The policy considerations underlying, and said to justify and support, the privilege have been stated to be the danger of alarm and unhappiness occasioned to society by compelling disclosure of confidential communications between husband and wife; that it is founded on a social policy of protecting the marital relationship, or that each party to the marriage should be entitled to rely upon the free and unrestrained privacy of the marital relationship. In essence, it may be said that the courts have tended to discourage anything which tends to disrupt a marriage because of the importance attached to that institution. It would seem, however, in view of the fact, that extending the privilege to non-communicative acts often, as here, precludes the judicial process from a consideration of plainly relevant facts which prove, or tend to prove, the commission of a crime. A policy of social import is also involved in that proposition. A loyal spouse should not, in our view, become a partner in crime with the blessing of the law bestowed through a strained construction of the statute which is said to be supported by a policy of promoting marital bliss.

• 1, 2 We therefore hold that the description by one spouse of conduct of the other spouse does not constitute "communication" within the statutory proscription, unless that conduct is an expression clearly intended as a substitute, or to be in lieu of, the spoken word. There was no error in the admission of Anne Simpson's description of her actions and those of her husband at her trailer on the morning of October 30, 1972.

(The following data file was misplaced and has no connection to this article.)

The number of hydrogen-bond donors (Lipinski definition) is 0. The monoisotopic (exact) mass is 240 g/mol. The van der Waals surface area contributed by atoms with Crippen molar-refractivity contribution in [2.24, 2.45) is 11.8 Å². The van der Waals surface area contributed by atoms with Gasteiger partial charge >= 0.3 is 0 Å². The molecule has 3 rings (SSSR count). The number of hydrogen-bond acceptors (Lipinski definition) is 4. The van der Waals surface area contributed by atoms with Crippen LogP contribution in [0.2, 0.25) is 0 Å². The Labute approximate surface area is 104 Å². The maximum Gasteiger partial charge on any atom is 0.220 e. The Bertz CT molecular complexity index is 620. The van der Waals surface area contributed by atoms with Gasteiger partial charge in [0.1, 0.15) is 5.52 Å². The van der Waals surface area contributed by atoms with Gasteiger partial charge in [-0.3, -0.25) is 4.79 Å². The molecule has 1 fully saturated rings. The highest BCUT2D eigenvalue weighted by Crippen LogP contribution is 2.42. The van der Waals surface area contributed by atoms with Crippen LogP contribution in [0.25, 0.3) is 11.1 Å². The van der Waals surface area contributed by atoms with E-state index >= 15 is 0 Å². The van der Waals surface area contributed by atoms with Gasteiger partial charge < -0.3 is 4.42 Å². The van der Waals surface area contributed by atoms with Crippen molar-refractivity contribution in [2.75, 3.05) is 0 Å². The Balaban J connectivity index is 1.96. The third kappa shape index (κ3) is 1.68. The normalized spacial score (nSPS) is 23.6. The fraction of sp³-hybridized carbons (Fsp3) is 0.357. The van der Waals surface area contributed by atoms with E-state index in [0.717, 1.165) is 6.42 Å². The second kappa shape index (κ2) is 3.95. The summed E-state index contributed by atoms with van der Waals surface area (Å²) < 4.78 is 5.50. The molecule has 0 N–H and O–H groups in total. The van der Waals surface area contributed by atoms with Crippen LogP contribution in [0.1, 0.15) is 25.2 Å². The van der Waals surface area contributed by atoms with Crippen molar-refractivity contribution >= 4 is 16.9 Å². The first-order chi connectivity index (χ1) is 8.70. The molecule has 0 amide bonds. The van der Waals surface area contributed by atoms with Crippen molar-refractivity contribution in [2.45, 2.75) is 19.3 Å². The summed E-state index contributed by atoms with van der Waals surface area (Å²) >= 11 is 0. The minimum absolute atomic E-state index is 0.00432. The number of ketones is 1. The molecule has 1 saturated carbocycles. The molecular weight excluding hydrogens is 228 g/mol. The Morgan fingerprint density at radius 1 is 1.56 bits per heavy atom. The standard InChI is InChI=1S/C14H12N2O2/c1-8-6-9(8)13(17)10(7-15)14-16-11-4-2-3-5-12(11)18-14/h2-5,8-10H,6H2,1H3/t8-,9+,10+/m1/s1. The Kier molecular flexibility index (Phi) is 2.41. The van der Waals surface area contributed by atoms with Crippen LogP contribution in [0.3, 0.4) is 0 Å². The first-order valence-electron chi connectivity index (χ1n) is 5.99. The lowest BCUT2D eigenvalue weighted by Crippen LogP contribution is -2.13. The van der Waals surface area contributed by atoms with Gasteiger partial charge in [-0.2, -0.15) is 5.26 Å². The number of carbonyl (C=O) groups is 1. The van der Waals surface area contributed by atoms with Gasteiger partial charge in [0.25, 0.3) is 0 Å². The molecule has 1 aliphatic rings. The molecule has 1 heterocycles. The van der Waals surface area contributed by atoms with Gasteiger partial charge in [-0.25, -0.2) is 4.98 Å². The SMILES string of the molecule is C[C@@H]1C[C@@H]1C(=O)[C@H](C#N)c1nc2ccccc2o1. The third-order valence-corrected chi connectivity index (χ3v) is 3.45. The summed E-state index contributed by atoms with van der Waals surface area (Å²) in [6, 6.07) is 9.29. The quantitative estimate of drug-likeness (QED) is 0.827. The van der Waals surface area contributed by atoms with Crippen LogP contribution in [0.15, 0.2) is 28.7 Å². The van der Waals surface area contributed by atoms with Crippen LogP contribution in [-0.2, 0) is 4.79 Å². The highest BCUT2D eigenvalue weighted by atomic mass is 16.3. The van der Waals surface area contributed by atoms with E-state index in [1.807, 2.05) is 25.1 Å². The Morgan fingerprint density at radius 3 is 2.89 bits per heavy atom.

• 3 Defendant also argues that the court erred in permitting assistant State's Attorney Kasten to testify as to the above quoted conversation between defendant and his wife, repeated by her in Kasten's presence. The State responds by arguing that this was simply proof of an admission made by defendant which was admissible as an exception to the hearsay rule. The defendant does, indeed, argue that the testimony was hearsay. More importantly, however, he argues that the conversation repeated by Anne Simpson to Kasten was a confidential communication within the purview of the statute. We agree. Both Wigmore and McCormick agree that the communicating spouse is the holder of the privilege in question. (McCormick on Evidence 169 (2d ed. 1972).) This view is supported by Fraser v. United States, 145 F.2d 139 (6th Cir. 1944) cert. denied, 324 U.S. 849. "That the privilege is available only to the marriage partner and not to third parties is without doubt. * * * The privilege is usually granted solely to the communicator of the confidential communication * * *." (46 Chi.-Kent L. Rev. 71, 73 (1969).) The privilege is not destroyed if the contents of the communication be learned by others as a result of the betrayal or connivance of the spouse to whom the communication was made. (See McCormick on Evidence 167, 168 (2d ed. 1972) and cases there cited.) This proposition needs no extended support here. To permit Anne Simpson's testimony as to the contents of conversation which is clearly a confidential communication within the meaning of the statute, effectively destroys the privilege, nor can she waive a privilege which the defendant holds. By this means Kasten was permitted to testify to matters while Anne Simpson was precluded from doing so. The statute cannot be so avoided. The admission of Kasten's testimony was highly prejudicial and it was reversible error.